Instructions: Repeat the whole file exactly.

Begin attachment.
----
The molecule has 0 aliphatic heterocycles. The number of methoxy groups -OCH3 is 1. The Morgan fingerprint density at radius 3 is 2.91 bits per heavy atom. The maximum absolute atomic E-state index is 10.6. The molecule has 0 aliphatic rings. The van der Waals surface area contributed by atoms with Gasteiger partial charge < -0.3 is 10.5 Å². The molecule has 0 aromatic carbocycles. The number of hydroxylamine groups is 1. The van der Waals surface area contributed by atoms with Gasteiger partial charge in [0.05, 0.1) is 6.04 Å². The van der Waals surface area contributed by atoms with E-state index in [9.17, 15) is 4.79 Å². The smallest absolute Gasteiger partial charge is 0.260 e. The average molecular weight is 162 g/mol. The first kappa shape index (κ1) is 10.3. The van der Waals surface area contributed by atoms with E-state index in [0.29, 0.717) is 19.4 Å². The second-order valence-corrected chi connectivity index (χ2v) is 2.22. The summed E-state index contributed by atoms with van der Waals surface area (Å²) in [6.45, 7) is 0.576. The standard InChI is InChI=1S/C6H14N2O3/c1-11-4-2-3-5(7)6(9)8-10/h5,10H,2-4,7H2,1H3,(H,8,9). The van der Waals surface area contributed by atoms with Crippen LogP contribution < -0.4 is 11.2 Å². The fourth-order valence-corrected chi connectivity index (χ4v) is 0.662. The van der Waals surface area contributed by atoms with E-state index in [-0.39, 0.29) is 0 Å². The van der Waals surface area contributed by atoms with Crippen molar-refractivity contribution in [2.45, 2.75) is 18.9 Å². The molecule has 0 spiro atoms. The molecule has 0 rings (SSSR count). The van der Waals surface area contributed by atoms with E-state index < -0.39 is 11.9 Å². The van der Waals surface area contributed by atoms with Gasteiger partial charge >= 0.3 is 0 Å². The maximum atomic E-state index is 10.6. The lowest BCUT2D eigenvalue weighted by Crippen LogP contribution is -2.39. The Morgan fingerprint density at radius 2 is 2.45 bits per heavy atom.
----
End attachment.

The molecule has 0 aliphatic heterocycles. The number of methoxy groups -OCH3 is 1. The Morgan fingerprint density at radius 3 is 2.91 bits per heavy atom. The maximum absolute atomic E-state index is 10.6. The molecule has 0 aliphatic rings. The van der Waals surface area contributed by atoms with Gasteiger partial charge < -0.3 is 10.5 Å². The molecule has 0 aromatic carbocycles. The number of hydroxylamine groups is 1. The van der Waals surface area contributed by atoms with Gasteiger partial charge in [0.05, 0.1) is 6.04 Å². The van der Waals surface area contributed by atoms with E-state index in [9.17, 15) is 4.79 Å². The smallest absolute Gasteiger partial charge is 0.260 e. The average molecular weight is 162 g/mol. The first kappa shape index (κ1) is 10.3. The van der Waals surface area contributed by atoms with E-state index in [0.29, 0.717) is 19.4 Å². The second-order valence-corrected chi connectivity index (χ2v) is 2.22. The summed E-state index contributed by atoms with van der Waals surface area (Å²) in [6.45, 7) is 0.576. The standard InChI is InChI=1S/C6H14N2O3/c1-11-4-2-3-5(7)6(9)8-10/h5,10H,2-4,7H2,1H3,(H,8,9). The van der Waals surface area contributed by atoms with Crippen LogP contribution < -0.4 is 11.2 Å². The fourth-order valence-corrected chi connectivity index (χ4v) is 0.662. The van der Waals surface area contributed by atoms with E-state index in [-0.39, 0.29) is 0 Å². The van der Waals surface area contributed by atoms with Crippen molar-refractivity contribution in [2.45, 2.75) is 18.9 Å². The molecule has 0 spiro atoms. The molecule has 0 rings (SSSR count). The van der Waals surface area contributed by atoms with E-state index < -0.39 is 11.9 Å². The van der Waals surface area contributed by atoms with Gasteiger partial charge >= 0.3 is 0 Å². The maximum atomic E-state index is 10.6. The lowest BCUT2D eigenvalue weighted by Crippen LogP contribution is -2.39. The Morgan fingerprint density at radius 2 is 2.45 bits per heavy atom.